This is the first time in my entire life that I have made a Gingerbread House. Ever. I know - even Jill didn't believe me when I told her. Apparently she's made several over the years. Humph.
In honor of our adventure here in Massachusetts I wanted to make the house just like our house here in Concord - a cozy little Cape Cod. I love how it turned out - dormer windows, evergreen garland and all!
I have to say, I have a lot of respect for anyone that has made a gingerbread house before... it was tougher than I'd anticipated! Mike helped me assemble it - and let's just say, it is not like the pieces fit together like a snug puzzle. I had to keep reminding myself that it was a cookie, not a carpentry project. Small gaps and holes in the seams (and one cracked wall...) were not that big of a deal. It is a cookie!
Here is my photo documentation of the entire process. I used Martha Stewart's recipe for the gingerbread dough. It is different than a typical cookie dough- tougher with very little rise in the baking, which is important because you don't want the pieces of dough to change shape or size.
I created templates of all of the pieces I'd need. Measuring and cutting straight lines are very important.
Here are all of my pieces ready to go.
I highly recommend rolling the dough out onto your silpat baking liners or parchment paper, then placing that liner or paper directly onto the baking sheet. If you roll out the dough onto the counter, then try to move it, your cut outs will distort and change size and shape. Even the smallest difference can mean a big hole in your house!
I rolled the dough out onto the silpat, then cut around my template. I put the silpat directly onto a baking sheet, then into the oven.
After the cookies had baked and cooled, I decorated them with royal icing. I learned something new, again. I would have thought the decorating should be done after assembled, but it was so much easier to make straight lines on the pieces before they were put together as a house.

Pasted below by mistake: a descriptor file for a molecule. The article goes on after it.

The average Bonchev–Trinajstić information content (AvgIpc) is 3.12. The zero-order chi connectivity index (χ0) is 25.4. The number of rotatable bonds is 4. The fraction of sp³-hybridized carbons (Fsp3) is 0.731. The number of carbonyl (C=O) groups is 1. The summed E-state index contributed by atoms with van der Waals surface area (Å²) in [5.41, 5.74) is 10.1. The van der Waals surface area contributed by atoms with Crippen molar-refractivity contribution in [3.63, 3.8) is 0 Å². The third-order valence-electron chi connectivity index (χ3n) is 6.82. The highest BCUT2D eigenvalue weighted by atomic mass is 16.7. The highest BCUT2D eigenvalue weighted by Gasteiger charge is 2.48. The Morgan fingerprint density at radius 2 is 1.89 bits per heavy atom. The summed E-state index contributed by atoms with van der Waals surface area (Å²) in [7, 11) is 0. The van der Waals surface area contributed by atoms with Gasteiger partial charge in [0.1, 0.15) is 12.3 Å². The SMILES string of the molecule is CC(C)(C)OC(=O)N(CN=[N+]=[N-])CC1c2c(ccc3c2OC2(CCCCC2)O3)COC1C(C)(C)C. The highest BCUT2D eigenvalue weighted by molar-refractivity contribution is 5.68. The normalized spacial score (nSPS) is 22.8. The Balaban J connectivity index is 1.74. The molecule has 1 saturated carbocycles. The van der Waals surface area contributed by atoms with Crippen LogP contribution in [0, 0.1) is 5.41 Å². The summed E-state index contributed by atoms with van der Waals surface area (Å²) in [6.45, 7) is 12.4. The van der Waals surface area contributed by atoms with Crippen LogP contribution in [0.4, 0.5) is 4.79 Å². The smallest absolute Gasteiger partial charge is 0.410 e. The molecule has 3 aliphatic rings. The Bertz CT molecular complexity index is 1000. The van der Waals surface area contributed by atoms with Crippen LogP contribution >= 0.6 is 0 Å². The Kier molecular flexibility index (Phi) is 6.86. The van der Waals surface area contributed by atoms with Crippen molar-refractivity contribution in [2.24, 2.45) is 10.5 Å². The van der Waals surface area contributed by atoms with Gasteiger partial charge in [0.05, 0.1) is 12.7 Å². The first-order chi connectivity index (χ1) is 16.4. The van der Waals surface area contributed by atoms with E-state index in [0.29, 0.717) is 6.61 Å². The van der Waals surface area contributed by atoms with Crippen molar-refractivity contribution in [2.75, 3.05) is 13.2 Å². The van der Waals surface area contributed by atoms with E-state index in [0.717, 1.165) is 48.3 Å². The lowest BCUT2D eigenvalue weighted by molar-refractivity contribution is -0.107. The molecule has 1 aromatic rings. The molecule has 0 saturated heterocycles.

These are the front and the back pieces. I did a trial run on the back so it would be perfect for the front. I knew that where I planned to display the house - no one would see the back! I modeled the door off of some of the colonial homes we saw in Deerfield, Ma. a few weeks ago.
The sides. I think the 'snow' in the windows adds some personality to the home.
I shingled the roof pieces with a 'brick' pattern. The two dormer windows got a snow swept look, too.
These were the other pieces that I needed for the dormers... they were a little complicated to create!
I used little pieces of cedar greenery to create a garland around the front door. I attached it with my Royal Icing 'glue'.
What a cozy little cottage! Now for the snow...
I made a small batch of Swiss Meringue to create pillowy snow drifts around the house. I put the meringue in a pastry bag, then cut a very large hole to pipe it out of.
4 egg whites
1 cup of sugar
1 pinch of cream of tarter
In the top bowl of a double boiler (glass bowl sitting on a sauce pan with simmering water), whisk together egg whites, sugar and cream of tarter. Cook mixture in the double boiler over medium low heat for 3-5 minutes, or until sugar has dissolved. If you rub the mixture between your fingers, you should be able to tell if the sugar has dissolved.
Transfer the mixture to your kitchen aid fitted with the whisk attachment. Whisk on high for 7-10 minutes. The mixture will cool and froth into a thick meringue as it whips.
I tried to make it look wind blown and natural.
I LOVE meringue.
Finally, I sprinkled powdered sugar on the meringue and the house for that 'fresh' dusted snow look!
Do you dare try to make a gingerbread house this year? What are your secrets and tips!?